It takes a lot to surprise Mark Smith. He was once in the Guinness Book of World Records for having (now) 23 pacemakers installed in his chest since he was two years old and travels to UPMC McKeesport three times a week for kidney dialysis treatments. BUSTED—Heart and kidney patient Mark Smith points to where constables damaged his front door and its combination lock that can allow paramedics to reach him in an emergency. But at midnight on Aug. 25, a group of Allegheny County constables did surprise Smith by breaking down his door and restraining him and his daughter. They had come to serve a warrant for unpaid child support.
For the seventh year, the Sprout Fund hosted its annual showcase of supported programs and projects. Among the programs highlighted at this year’s Hot House on Aug. 29 were the Legacy Arts Project and SponsorChange. SponsorChange is an online community where graduates receive direct student loan payments for volunteering. The site also serves as a social networking medium, where participants can share their experiences while promoting an overall dedication to volunteerism. HOT HOUSE—News anchor Brenda Waters, second from left, and Emmai Alaquiva from WAMO, center, with other guests at the Sprout Fund event.
In the first of a series of public discussions on the juvenile justice system’s effect on communities, the Pittsburgh Chapter of the American Civil Liberties Union held a meeting at the Homewood library on minors receiving life sentences. COMMUNITY CONCERN—As Paula Harris listens, Debbie Bailey, right, says the ACLU helped her son after he was placed in the Allegheny County Jail at 15, during the ACLU’s Juvenile Justice Discussion in Homewood. “This is a complex issue and we want folks dealing with it to look to the ACLU as an ally,” said spokesperson Erin Gill at the Sept. 10 meeting in the Homewood Library. “Unfortunately, our scheduling competes with the (Pittsburgh) Steelers opening game, so we didn’t get as many people as we’d like.”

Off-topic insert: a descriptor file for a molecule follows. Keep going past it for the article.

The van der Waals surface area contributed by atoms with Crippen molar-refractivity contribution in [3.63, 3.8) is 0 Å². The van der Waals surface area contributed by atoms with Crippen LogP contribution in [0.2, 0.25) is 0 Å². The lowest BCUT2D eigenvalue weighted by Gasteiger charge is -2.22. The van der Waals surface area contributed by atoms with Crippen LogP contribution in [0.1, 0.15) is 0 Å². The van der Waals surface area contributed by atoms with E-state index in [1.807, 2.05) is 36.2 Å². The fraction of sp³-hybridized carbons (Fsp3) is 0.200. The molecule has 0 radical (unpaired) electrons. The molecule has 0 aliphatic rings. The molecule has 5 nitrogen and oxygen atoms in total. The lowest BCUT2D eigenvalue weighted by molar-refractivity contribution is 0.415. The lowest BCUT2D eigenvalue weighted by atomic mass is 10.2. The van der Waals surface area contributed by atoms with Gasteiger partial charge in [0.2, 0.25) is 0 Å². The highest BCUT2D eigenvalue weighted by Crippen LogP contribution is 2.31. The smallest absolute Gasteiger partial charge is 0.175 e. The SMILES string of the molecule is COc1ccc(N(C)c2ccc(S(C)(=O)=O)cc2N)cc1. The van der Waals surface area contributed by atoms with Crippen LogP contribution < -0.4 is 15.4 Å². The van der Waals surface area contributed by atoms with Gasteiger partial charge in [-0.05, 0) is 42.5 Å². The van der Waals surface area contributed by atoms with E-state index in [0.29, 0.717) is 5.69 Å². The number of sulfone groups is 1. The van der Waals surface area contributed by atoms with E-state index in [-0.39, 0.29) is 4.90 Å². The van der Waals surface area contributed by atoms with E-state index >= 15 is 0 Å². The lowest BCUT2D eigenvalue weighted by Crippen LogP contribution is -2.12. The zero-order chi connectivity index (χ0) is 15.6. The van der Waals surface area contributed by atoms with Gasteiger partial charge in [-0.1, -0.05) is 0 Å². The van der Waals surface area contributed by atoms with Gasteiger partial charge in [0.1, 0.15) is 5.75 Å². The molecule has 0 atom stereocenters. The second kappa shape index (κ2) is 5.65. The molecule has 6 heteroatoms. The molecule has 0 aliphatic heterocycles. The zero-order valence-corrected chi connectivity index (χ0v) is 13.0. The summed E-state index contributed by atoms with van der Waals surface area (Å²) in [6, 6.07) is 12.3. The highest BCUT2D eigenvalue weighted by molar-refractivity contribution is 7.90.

Civil rights activist Harvey Adams died recently, so we asked Pittsburghers what was their reaction to his death and life. Here’s what you said: “He had a whole lot of impact. He made a lot possible for Blacks in the city of Pittsburgh. He was a shaker, mover and inspiration for the Pittsburgh police. He opened up a lot of avenues and will never be missed because he’ll always be remembered.” MARCIA BATTLE-REID
Parkinson’s cruise SEPT. 16—The Allegheny Neurological and the American Parkinson’s Disease Association will host a Parkinson’s Disease Cruise from 11 a.m.-2 p.m. at the Gateway Clipper Majestic, 350 W. Station Square Dr., Station Square. The cruise is designed to bring the latest information about Parkinson’s to families affected by the disease in the Pittsburgh area. Guests include actress Holly Robinson-Peete of the HollyRod Foundation and Susan Baser of Allegheny General Hospital. The event is free and registration is required. The boat will begin boarding at 10:30 a.m. For more information, call 1-866-227-9788, ext. 5798 or 5723.